(Reuters) - The killing of George Floyd by a Minneapolis police officer last month has spawned a wave of protests and national soul-searching over systemic racism in the United States, while focusing new attention on other recent cases involving violence against ethnic minorities.
The following are some of the most prominent cases involving deaths of people of color that have surfaced in recent weeks:
A 46-year-old African-American man who grew up in Houston, Floyd was killed on May 25 after a Minneapolis police officer held a knee to his neck for nearly nine minutes while arresting him. A cellphone video taken by a bystander captured Floyd calling out, “I can’t breathe,” before he died.
The incident touched off demonstrations across the country calling for police reform. One of the four officers involved in Floyd’s attempted arrest was charged with second-degree murder and the other three with aiding and abetting murder.
Arbery, 25, was fatally shot on Feb. 23 while jogging through the coastal Georgia town of Brunswick after being chased by three white men, including a former police officer. The suspects said that they thought the African-American man was a burglar.
Nearly two months after his death, a cellphone video of the shooting appeared on social media, setting off a national outcry. The three men were later charged with murder, but critics charge that prosecutors initially ignored the case. The U.S. Justice Department is investigating if grounds exist for possible federal hate crime charges.
Brooks, a 27-year-old African-American, was fatally shot by an Atlanta police officer on June 12 after failing a sobriety test in the parking lot of a fast-food restaurant.
The shooting, caught on cellphone and security camera videos, shows Brooks tussling with two police officers and taking a Taser stun gun from one of them. He appeared to fire at one of the officers while running away. One officer then shot him twice in the back, with one round piercing his heart.
A prosecutor later said that Brooks had posed no threat to the officers.
One officer was dismissed from the force and charged with murder and other charges. A second officer was charged with aggravated assault.
Taylor, 26, an African-American emergency medical technician, was fatally shot on March 13 by Louisville police in her apartment after drug investigators executed a so-called ‘no-knock’ warrant and burst into her home.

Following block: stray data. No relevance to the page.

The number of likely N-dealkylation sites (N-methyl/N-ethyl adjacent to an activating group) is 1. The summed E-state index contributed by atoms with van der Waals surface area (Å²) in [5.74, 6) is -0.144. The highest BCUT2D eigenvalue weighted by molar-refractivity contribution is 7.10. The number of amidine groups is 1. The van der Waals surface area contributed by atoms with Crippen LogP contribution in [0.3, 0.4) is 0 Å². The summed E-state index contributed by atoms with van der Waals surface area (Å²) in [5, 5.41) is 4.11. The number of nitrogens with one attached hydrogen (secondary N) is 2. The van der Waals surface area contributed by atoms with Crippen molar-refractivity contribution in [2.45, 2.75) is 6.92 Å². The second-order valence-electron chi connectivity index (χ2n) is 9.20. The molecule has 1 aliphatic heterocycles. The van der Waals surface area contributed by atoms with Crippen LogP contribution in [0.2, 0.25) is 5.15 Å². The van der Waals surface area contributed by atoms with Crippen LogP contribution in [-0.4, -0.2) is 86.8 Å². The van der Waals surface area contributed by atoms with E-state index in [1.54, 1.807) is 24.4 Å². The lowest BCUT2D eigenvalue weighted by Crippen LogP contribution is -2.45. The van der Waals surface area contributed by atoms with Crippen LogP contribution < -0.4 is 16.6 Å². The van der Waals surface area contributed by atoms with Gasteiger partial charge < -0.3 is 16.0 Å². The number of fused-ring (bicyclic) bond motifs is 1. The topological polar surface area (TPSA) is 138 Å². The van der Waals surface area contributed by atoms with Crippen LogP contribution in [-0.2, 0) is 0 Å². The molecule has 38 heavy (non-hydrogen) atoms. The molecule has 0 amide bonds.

Taylor’s boyfriend said he thought the plainclothes officers were intruders and exchanged fire with them.
One of the officers who fired shots was dismissed from the force. The case, which received new attention after the Floyd killing, remains under investigation.
McClain, 23, died in police custody in August 2019 after officers in the Denver, Colorado suburb of Aurora responded to a report of a man behaving erratically.
Officers stopped McClain and later said that he tried to grab an officer’s gun. He was wrestled to the ground and police used a neckhold on him, causing him to sob, “I can’t breathe,” the same phrase uttered by George Floyd during his arrest. McClain, an African-American, later died at the hospital.
Critics say that police had no cause to detain him. A special prosecutor was appointed this week to investigate the death.
Ingram Lopez, a 27-year-old Latino man, died in police custody in Tucson, Arizona, after officers were called about a complaint that he was intoxicated on April 21.
Police video shows officers restraining him with his hands behind his back as he was face down on the ground. The video shows Lopez repeatedly asking for water and crying out for his grandmother before he eventually fell silent.
Three officers involved in the incident resigned a day before a police investigation found that they committed multiple policy violations. The city manager rejected a resignation offer from the chief of police.
The county attorney’s office has launched an investigation, but no charges have been filed. The police chief has also asked the Federal Bureau of Investigation to review the case.
Reporting by Rich McKay in Atlanta, Editing by Rosalba O'Brien